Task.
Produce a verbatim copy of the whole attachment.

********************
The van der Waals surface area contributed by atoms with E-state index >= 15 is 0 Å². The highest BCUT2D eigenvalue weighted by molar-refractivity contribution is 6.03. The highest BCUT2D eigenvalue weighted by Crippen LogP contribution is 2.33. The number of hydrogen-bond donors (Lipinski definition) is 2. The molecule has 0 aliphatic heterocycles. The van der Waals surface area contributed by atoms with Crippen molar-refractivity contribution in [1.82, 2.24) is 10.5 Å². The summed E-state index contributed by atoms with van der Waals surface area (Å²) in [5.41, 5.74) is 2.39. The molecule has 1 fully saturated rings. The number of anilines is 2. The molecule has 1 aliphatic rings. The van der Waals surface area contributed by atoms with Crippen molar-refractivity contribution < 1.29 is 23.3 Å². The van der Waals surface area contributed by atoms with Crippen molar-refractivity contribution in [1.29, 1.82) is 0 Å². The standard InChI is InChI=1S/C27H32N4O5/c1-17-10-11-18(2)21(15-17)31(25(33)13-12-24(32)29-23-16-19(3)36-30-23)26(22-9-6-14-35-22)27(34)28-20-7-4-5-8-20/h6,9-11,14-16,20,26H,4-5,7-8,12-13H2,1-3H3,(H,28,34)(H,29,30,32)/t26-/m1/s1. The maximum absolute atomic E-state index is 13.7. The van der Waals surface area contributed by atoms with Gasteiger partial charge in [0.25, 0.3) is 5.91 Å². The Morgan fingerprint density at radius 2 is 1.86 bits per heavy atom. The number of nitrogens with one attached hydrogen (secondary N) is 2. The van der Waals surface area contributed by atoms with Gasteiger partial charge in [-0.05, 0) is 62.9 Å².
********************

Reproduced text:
The van der Waals surface area contributed by atoms with E-state index >= 15 is 0 Å². The highest BCUT2D eigenvalue weighted by molar-refractivity contribution is 6.03. The highest BCUT2D eigenvalue weighted by Crippen LogP contribution is 2.33. The number of hydrogen-bond donors (Lipinski definition) is 2. The molecule has 0 aliphatic heterocycles. The van der Waals surface area contributed by atoms with Crippen molar-refractivity contribution in [1.82, 2.24) is 10.5 Å². The summed E-state index contributed by atoms with van der Waals surface area (Å²) in [5.41, 5.74) is 2.39. The molecule has 1 fully saturated rings. The number of anilines is 2. The molecule has 1 aliphatic rings. The van der Waals surface area contributed by atoms with Crippen molar-refractivity contribution < 1.29 is 23.3 Å². The van der Waals surface area contributed by atoms with Crippen molar-refractivity contribution in [1.29, 1.82) is 0 Å². The standard InChI is InChI=1S/C27H32N4O5/c1-17-10-11-18(2)21(15-17)31(25(33)13-12-24(32)29-23-16-19(3)36-30-23)26(22-9-6-14-35-22)27(34)28-20-7-4-5-8-20/h6,9-11,14-16,20,26H,4-5,7-8,12-13H2,1-3H3,(H,28,34)(H,29,30,32)/t26-/m1/s1. The maximum absolute atomic E-state index is 13.7. The van der Waals surface area contributed by atoms with Gasteiger partial charge in [0.25, 0.3) is 5.91 Å². The Morgan fingerprint density at radius 2 is 1.86 bits per heavy atom. The number of nitrogens with one attached hydrogen (secondary N) is 2. The van der Waals surface area contributed by atoms with Gasteiger partial charge in [-0.05, 0) is 62.9 Å².